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BlueBox: basic Chroma Key effects on your Casablanca

Chromakeying on Casablanca

ChromaKey is a process where a color (usually blue or green) is digitally subtracted from a video scene, allowing a second video scene to be inserted in its place. On Casablanca you use the 'BlueBox' found under the 'Special' button in the Edit screen.
This software effect is included as part of the Operating System (some early versions required the activation of BlueBox after you registered your Casablanca - if this is your case, please contact your Casablana reseller for assistance).

Let's walk through the process using the following two scenes ‘Actor' - a hypothetical scene of an actor in front of an evenly lit, uniformly colored background (blue and green with 50% color saturation work best).
The 2nd scene, Jelli is a scene from an aquarium with Jelli swimming around in a tank. The desired effect is to have the Actor appear as if he is in the tank with the Jelli.

In the Edit Window:

  1. Trim the clip 'Actor' to :04 seconds long .
  2. Trim the clip 'Jelli' to :04 seconds long.  (This is important IF you wish your Chromakey (Bluebox) to be a combined shot during the entire effect).
  3. Add the clip Jelli' to the storyboard (the clip you want to have as the 'base' scene).
  4. Then add the clip 'Actor' on the storyboard (the shot with your talent)
  5. Select Bluebox and insert into the storyboard - making sure the two scenes above are in the Workbox.
  6. Set the transition time by clicking on‘X s' set this to the entire length of the clips (easy to do, just slide all the way to the right), click OK.
  7. I prefer to do most of my work in BlueBox, BlueBox World, PIP Studio, etc. using the Full Size preview screen - to do this, click on ‘Full Size' beneath the Storyboard.(make sure ‘Display'is set to ‘Effect'
  8. Click on Color Choice,
  9. Click on ‘Size' and move trackball around until sample box (dashed lines) are small enough to sample or select the color you are going to key out (cut out). Left click Then you can use ‘Position' to move that sampling box to wherever on screen is the best spot to grab a sample of the background color     NOTE: make certain that you only have your background color in this sample box - any other colors and your effect will not be clean or successful.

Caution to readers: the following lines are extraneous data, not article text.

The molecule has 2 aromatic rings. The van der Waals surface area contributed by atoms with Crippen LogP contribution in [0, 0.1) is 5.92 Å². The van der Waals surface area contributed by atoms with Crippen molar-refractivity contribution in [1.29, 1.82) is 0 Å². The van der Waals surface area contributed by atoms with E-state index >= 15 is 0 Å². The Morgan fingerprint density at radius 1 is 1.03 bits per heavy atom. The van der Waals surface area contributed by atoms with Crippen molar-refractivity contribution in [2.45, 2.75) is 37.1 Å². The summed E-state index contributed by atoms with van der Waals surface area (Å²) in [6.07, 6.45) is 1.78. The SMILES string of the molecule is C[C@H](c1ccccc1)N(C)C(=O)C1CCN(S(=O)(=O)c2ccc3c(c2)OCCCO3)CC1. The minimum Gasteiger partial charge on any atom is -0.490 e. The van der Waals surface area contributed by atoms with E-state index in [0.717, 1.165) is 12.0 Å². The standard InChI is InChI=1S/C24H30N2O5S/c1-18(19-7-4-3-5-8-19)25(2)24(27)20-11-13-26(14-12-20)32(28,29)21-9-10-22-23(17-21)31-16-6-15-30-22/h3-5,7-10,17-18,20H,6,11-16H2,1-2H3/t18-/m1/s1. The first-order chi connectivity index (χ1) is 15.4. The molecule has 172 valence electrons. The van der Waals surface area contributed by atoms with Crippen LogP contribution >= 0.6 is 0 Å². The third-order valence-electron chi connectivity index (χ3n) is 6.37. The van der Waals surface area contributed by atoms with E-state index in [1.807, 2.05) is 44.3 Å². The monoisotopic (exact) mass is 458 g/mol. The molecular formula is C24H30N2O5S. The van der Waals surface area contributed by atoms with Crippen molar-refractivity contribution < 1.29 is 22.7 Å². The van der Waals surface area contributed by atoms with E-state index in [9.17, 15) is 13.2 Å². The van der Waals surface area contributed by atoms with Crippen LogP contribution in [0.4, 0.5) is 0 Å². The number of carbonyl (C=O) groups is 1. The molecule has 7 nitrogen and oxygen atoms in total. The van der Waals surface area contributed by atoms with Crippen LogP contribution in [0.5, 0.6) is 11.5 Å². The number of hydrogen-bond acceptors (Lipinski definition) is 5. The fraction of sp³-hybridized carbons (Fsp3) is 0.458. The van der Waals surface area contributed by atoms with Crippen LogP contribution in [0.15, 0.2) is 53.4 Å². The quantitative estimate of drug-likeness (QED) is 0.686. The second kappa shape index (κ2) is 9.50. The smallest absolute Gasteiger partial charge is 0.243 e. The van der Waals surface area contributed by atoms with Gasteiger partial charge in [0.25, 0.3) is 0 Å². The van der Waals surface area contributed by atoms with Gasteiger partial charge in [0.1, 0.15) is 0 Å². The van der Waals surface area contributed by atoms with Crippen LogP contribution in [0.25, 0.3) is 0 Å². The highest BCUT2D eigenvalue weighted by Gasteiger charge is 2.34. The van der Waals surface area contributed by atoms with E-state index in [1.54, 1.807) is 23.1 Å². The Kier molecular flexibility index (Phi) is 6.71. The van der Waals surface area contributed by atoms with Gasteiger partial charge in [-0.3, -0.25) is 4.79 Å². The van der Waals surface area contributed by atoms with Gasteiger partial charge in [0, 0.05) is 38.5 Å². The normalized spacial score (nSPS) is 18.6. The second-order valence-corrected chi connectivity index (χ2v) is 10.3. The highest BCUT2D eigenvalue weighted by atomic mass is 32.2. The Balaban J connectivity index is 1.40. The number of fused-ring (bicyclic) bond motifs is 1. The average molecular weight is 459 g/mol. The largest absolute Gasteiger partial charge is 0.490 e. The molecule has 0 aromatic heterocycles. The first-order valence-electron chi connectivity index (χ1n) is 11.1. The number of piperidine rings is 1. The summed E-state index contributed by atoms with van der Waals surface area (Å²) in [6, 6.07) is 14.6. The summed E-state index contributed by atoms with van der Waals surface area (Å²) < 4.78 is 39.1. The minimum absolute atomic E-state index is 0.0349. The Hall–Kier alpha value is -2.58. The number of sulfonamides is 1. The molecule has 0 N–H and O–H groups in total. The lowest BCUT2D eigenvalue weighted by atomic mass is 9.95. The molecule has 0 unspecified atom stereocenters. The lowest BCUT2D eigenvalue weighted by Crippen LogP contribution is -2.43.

10. Click Size, then scroll trackball until the box is small . Click again to set.
  11. Left click ‘ok' to exit the sample box menu
  12. Left click on the slider in ‘Color span' - this will fine tune the key effect. In general I find the best results occur in the high 80s and low 90s.
You may also choose to set Include Area and/or Exclude Area. If you wish to have the effect on the whole scene, insure the Include Area has the whole scene included and the Exclude area has none of the scene selected.

Experiment to set Color Range to a percentage that gives the best result. Click again. Repeat until you've found a value that gives a clean result, with no raggedness. Then left click OK.

You can also run a Preview to see motion.

Then click on Create to render your Bluebox effect. You could also make a scene of the result. This would insure you have this available as a clip in your clip bin with the effect permanently complete.

**The most technical aspect of using the Blue Box effect is setting the Color Range slider. By adjusting this setting, you are determining the tolerance for the color that is being keyed out (which, in my example, is green). If the percentage is too low, you will see green shadows and edges around the Actor's body. If the percentage is too high, parts of our Jellifish will become transparent. There really is no ideal or recommended setting for this option; you'll need to experiment with it on your own in order to become familiar with its range.

Also - this effect will only be truly successful when using a scene with optimum background coloring. Even using a commercial Blue or Green screen will not provide great results unless it is lit evenly. If there are ‘hotspots' from inconsistent lighting that will affect your results (and not in a good way).

For greater control and more sophisticated chroma key operations, check out BlueBox World and the Keyer functions in CB Paint/CB Paint 2.

Tips & Tutorials by the Casablanca Expert, Chet Davis